It led to our third first date, a day-trip to San Clemente.
We walked along the beach, stopping to watch some young people set up a bungee cord between two palm trees. Ten minutes later, on the walk back, we stopped at the same spot. Only this time, I looked down and saw a small stone at our feet. On it, someone had written “He is for you.” I handed it to her, saying, “I think the Universe is trying to tell us something.”
She didn’t reply, but when I went to her house the next day, I saw that she had put the stone, a handful of succulent cuttings and some moss in a large ceramic planter, along with two rocking chairs she’d crafted out of champagne cages. I took a picture.
My family had come to L.A. in 1954. My first playmate was Tom, who lived next door. I was four; he was not quite two. In the years that followed, our two families stayed best of friends, moving from Studio City to Sherman Oaks and then to Woodland Hills, all part of an effort to remain close.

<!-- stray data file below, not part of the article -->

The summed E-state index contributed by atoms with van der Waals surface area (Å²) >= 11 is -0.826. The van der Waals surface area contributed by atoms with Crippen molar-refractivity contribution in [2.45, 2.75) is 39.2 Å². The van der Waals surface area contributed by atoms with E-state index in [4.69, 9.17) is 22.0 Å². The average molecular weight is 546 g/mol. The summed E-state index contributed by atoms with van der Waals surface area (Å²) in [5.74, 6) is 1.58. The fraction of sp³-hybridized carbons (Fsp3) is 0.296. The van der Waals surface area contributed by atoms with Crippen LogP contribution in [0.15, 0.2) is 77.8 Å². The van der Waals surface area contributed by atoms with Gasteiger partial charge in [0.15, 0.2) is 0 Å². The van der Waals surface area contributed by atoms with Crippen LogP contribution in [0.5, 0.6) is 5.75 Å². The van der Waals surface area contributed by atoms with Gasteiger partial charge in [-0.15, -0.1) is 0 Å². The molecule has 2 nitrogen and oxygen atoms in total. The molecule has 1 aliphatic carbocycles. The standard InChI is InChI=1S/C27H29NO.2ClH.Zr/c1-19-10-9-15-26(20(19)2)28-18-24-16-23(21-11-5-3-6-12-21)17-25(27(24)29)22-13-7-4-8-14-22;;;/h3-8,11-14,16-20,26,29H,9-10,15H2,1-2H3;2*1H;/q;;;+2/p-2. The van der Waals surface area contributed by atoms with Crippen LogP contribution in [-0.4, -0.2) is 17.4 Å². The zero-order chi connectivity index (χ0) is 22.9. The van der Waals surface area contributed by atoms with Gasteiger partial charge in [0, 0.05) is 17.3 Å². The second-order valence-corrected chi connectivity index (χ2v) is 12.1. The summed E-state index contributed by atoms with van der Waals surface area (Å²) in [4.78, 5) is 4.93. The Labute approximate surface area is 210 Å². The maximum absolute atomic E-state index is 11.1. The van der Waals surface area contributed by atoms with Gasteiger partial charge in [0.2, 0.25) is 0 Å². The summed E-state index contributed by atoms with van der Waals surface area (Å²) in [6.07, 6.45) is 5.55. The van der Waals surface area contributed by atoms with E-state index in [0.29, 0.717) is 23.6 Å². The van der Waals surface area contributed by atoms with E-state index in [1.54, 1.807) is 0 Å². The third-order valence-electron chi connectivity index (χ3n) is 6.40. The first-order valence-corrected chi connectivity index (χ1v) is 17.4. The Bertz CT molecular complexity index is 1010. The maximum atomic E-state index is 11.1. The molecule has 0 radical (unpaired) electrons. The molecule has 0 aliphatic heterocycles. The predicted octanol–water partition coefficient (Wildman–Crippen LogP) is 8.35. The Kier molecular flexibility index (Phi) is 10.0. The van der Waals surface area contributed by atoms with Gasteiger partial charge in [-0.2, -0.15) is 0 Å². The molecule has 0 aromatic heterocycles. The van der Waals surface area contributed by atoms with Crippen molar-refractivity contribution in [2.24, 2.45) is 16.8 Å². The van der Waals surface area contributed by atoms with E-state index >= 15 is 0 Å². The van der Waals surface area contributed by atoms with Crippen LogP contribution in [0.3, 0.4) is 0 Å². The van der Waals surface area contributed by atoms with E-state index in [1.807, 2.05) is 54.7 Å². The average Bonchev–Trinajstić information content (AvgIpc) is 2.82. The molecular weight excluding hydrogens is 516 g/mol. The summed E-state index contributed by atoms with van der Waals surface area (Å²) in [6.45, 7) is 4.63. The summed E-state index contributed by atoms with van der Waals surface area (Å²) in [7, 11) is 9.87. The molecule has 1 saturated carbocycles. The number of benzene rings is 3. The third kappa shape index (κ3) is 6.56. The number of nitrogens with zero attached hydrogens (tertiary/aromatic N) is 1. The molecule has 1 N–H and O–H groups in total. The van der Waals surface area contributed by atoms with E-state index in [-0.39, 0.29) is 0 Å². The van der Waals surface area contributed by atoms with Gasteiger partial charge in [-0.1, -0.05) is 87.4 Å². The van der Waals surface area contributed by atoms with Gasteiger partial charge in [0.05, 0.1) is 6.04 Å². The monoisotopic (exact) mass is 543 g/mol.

In the summer of 2000, Tom finally got married. I went to the wedding but lost touch the next ten years, until he called one day, saying that his son was now six and about to start Little League. Tom had bought a copy of the instructional book I’d written about baseball and through that, had found my number.
He asked if the three of us could meet and spend time teaching his son how to play. Each year, for the next four, we’d get together just before the season started, spending hours with his son. Then it was Tom’s turn. Wanting to play in an adult league in the Valley, he asked me to teach him the same things.
Afterward, we went to Leasa’s for dinner, putting his son in front of the TV with a bag of popcorn and a ball game, while the three of us talked. Tom was still an active L.A. County Lifeguard and still had a swimmer’s body. Only this time, he appeared thinner, even gaunt. He told us he was leaving the marriage, so I attributed it to stress.
Turned out, it wasn’t.